What Secrets is Your Air Conditioner Not Telling You

It’s nearly scandalous.  We get phone calls during spring for a variety of service reasons.  Sometimes the whole repair could’ve been avoided if you’d been listening to your AC’s secrets.  Here’s what I mean:

Funny noises that aren’t funny.  Sometimes a homeowner will hear these noises at start up, but then they go away, so they assume all is ‘ok.’  Then the noises last longer or get louder, and most homeowners have numbed themselves into believing, “Oh, it just does that.”

Could be a loose damper, which is very easily fixed.  Or maybe a bearing is going bad.  A tiny little ball designed to reduce friction has quit doing that, and the machine is screaming in protest for some attention.  If you don’t fix it the machine can and will often self-destruct the bearing assembly.

As you would imagine, not cheap.  Yet if caught in time, a shot of lubricant or another quick fix could’ve avoided the whole thing.

“My house is having hot flashes.”  This is your A/C whispering for a little TLC.  When one room is warmer than another – by say more than 3 degrees – that means there’s a correctable flaw in the system.  Blockage, duct venting or maybe a different diffuser could take care of this annoyance very easily.

The thing is, don’t “just get used to it” when you’re paying to be comfortable in your home!  Seriously, let us check it out.  This is what we do.

Bottom Line: The longer you ignore you A/C’s little secrets, the more they grow to potentially drain your wallet.  So let us come out to help soothe your system and bring your system and bring you the comfort you both deserve.  All it takes is a good listener.Cooling System

Energy Saving Tips

  1. Curb your cooling costs: Close your closet doors. By reducing the amount of square footage that has to be cooled, you can save on your energy bill.closed closet door
  2. Consumer electronics continue to draw power even when they are switched off, adding up to about $200 in yearly energy costs. Advanced power strips can significantly reduce these costs.Outlet
  3. A dirty AC filter is the #1 reason for HVAC system failure. Be sure to change or clean your filter every 60-90 days to avoid your system failing and to save energy.filters
  4. A house that is 30% more energy efficient can save up to $20,000 in utilities over the life of a mortgage. A home energy audit is the first step to improving your home’s energy efficiency.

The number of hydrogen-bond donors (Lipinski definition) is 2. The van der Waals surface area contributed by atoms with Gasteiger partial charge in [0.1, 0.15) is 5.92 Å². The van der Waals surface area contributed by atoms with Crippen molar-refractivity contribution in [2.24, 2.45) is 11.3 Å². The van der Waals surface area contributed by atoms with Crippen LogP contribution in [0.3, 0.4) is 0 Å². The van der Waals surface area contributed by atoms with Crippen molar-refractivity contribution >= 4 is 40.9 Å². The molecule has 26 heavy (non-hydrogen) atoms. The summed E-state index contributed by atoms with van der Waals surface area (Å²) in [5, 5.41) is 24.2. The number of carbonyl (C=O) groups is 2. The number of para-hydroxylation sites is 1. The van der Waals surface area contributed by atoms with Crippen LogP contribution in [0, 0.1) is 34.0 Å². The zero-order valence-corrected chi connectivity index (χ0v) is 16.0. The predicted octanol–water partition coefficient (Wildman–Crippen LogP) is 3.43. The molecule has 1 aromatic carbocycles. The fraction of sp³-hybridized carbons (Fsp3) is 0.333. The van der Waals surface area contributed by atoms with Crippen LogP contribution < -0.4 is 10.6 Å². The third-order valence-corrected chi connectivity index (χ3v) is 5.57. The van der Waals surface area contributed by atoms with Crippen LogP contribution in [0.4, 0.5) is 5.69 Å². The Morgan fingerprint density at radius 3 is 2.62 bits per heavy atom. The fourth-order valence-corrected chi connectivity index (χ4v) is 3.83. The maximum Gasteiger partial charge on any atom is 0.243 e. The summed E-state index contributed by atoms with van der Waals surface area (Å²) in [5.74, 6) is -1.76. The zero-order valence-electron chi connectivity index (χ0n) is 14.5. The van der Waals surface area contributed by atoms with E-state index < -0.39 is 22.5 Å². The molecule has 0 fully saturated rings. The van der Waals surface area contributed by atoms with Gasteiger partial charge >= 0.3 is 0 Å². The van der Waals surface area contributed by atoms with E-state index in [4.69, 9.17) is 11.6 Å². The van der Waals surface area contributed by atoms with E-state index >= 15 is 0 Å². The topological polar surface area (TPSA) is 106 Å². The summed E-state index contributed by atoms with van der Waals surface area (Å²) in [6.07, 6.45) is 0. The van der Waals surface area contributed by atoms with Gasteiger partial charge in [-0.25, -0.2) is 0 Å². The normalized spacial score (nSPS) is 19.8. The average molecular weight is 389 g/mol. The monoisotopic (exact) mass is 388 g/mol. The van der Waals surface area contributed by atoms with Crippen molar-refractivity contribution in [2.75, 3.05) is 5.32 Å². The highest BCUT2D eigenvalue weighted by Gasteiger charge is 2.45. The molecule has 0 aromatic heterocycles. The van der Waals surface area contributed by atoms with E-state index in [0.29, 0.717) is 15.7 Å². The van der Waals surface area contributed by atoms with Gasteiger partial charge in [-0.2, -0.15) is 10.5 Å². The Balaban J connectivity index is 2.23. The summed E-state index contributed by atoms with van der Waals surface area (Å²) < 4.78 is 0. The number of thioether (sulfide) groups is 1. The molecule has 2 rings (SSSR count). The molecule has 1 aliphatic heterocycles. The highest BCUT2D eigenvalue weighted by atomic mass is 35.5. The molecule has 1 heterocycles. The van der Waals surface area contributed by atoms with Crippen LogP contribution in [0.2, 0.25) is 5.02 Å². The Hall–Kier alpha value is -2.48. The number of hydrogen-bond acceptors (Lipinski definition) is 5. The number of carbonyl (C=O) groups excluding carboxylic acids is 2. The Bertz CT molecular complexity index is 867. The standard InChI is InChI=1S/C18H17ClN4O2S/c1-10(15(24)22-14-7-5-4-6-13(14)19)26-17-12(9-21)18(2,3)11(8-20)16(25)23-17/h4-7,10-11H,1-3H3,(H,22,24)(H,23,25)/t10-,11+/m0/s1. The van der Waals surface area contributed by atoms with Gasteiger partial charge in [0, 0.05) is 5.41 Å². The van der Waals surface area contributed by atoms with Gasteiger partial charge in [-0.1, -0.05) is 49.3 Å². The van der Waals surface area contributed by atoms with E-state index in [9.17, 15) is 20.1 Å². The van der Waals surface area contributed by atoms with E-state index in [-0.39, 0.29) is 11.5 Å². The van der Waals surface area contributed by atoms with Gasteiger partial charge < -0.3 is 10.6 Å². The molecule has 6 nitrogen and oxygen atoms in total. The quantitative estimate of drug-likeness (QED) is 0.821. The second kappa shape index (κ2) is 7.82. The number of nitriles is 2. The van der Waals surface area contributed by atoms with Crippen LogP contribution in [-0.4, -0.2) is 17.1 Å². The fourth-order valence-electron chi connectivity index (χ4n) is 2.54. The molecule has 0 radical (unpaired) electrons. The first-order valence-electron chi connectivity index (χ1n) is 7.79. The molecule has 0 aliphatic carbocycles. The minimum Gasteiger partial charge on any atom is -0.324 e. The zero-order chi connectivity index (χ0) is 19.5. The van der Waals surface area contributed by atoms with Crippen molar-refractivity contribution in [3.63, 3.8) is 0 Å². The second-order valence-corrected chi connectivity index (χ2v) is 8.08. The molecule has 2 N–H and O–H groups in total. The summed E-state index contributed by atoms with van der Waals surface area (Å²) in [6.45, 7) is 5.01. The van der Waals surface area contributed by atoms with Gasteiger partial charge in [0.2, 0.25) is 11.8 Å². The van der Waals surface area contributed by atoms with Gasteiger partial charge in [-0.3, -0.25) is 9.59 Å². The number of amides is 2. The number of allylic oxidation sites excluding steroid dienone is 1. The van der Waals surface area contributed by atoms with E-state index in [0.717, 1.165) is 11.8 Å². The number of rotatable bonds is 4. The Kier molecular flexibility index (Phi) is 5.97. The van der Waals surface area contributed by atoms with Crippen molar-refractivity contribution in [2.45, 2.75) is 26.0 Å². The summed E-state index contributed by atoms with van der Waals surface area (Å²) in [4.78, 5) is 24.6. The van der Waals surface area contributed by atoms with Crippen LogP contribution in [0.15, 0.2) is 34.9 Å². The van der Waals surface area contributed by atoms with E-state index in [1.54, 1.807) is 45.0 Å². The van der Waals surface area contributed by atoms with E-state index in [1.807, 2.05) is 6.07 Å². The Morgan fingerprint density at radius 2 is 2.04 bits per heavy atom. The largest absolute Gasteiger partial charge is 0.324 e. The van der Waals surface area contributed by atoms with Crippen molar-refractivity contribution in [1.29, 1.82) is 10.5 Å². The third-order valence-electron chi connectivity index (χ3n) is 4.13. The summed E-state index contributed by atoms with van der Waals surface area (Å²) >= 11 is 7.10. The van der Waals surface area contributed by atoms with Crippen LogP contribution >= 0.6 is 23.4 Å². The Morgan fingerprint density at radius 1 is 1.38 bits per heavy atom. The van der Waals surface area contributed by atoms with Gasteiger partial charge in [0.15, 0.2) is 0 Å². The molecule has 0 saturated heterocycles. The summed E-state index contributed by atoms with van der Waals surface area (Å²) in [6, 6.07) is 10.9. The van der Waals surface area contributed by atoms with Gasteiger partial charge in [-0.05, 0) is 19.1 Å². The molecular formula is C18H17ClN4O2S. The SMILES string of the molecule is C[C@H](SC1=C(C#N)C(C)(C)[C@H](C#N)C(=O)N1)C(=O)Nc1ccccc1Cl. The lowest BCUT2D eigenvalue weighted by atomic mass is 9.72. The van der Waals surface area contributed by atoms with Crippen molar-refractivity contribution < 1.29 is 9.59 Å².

5. Highly reflective blinds can reduce heat gain by around 45% when closed.

Energy Savings Tips for Cool Comfort

If you want to keep your home comfortably cool while saving energy dollars during the warm months, here’s an idea: don’t add extra heat in your home.  In practical terms, that means:

  • Use your microwave or counter-top appliances for cooking chores instead of your oven or stove.  Better yet, grill some burgers outdoors.
  • Run your dryer and dishwasher at night instead of the day.  Or let your clothes and dishes air dry.  Also, wash only full loads.
  • Keep out heat from the sun by keeping drapes, blinds and shades closed during the hottest parts of the day.
  • After a shower or bath, use the bathroom fan to remove heat and humidity.  Better to take short showers instead of baths.
  • Set your thermostat as high as comfortably possible.  Each degree above 78 can save 6-7 percent off cooling costs.  Also, don’t try to cool faster by setting a thermostat colder than normal.  It won’t help and could result in added energy expenses and/or cause stress to the unit.
  • Install a programmable thermostat to save energy while you’re away and comfortable while home.
  • Ceiling fans will create a cool breeze and keep air circulating in the home and, the Department of Energy says, will allow you to raise the thermostat setting about 4 degrees without reducing comfort.
  • Replacing an aging central air conditioning with a new Energy Star qualified model can reduce cooling costs by 20 percent.

To see how much you can save check out this Energy Savings Calculator.  It will show you the difference between an old lower efficiency model versus a new higher efficiency heating and cooling system.